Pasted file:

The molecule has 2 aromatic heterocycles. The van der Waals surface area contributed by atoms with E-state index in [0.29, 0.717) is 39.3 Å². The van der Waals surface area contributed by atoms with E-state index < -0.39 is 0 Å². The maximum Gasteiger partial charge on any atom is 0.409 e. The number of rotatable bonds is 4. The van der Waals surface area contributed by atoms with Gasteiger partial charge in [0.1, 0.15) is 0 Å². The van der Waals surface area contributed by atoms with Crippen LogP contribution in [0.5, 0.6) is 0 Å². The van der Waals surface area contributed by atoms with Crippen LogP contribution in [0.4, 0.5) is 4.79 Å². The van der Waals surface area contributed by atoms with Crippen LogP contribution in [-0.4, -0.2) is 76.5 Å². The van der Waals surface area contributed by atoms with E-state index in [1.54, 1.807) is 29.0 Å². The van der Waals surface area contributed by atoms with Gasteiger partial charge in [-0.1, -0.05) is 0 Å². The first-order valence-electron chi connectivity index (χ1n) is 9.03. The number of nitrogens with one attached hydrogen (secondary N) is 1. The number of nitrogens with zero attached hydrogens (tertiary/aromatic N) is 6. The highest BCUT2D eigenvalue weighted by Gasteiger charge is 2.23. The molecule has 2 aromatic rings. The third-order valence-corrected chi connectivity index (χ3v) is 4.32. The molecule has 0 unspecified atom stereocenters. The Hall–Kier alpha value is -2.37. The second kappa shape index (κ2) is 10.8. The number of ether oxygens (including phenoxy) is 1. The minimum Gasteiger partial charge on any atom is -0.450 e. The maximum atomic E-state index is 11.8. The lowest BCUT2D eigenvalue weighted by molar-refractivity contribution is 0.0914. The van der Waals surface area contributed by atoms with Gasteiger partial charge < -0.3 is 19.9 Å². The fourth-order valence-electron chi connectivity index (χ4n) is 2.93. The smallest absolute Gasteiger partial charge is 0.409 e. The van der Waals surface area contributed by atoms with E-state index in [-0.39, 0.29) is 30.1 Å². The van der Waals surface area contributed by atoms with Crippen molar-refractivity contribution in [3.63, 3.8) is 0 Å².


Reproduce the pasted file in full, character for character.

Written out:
The molecule has 2 aromatic heterocycles. The van der Waals surface area contributed by atoms with E-state index in [0.29, 0.717) is 39.3 Å². The van der Waals surface area contributed by atoms with E-state index < -0.39 is 0 Å². The maximum Gasteiger partial charge on any atom is 0.409 e. The number of rotatable bonds is 4. The van der Waals surface area contributed by atoms with Gasteiger partial charge in [0.1, 0.15) is 0 Å². The van der Waals surface area contributed by atoms with Crippen LogP contribution in [0.5, 0.6) is 0 Å². The van der Waals surface area contributed by atoms with Crippen LogP contribution in [0.4, 0.5) is 4.79 Å². The van der Waals surface area contributed by atoms with Crippen LogP contribution in [-0.4, -0.2) is 76.5 Å². The van der Waals surface area contributed by atoms with E-state index in [1.54, 1.807) is 29.0 Å². The van der Waals surface area contributed by atoms with Gasteiger partial charge in [-0.1, -0.05) is 0 Å². The first-order valence-electron chi connectivity index (χ1n) is 9.03. The number of nitrogens with one attached hydrogen (secondary N) is 1. The number of nitrogens with zero attached hydrogens (tertiary/aromatic N) is 6. The highest BCUT2D eigenvalue weighted by Gasteiger charge is 2.23. The molecule has 2 aromatic rings. The third-order valence-corrected chi connectivity index (χ3v) is 4.32. The molecule has 0 unspecified atom stereocenters. The Hall–Kier alpha value is -2.37. The second kappa shape index (κ2) is 10.8. The number of ether oxygens (including phenoxy) is 1. The minimum Gasteiger partial charge on any atom is -0.450 e. The maximum atomic E-state index is 11.8. The lowest BCUT2D eigenvalue weighted by molar-refractivity contribution is 0.0914. The van der Waals surface area contributed by atoms with Gasteiger partial charge < -0.3 is 19.9 Å². The fourth-order valence-electron chi connectivity index (χ4n) is 2.93. The smallest absolute Gasteiger partial charge is 0.409 e. The van der Waals surface area contributed by atoms with E-state index in [-0.39, 0.29) is 30.1 Å². The van der Waals surface area contributed by atoms with Crippen molar-refractivity contribution in [3.63, 3.8) is 0 Å².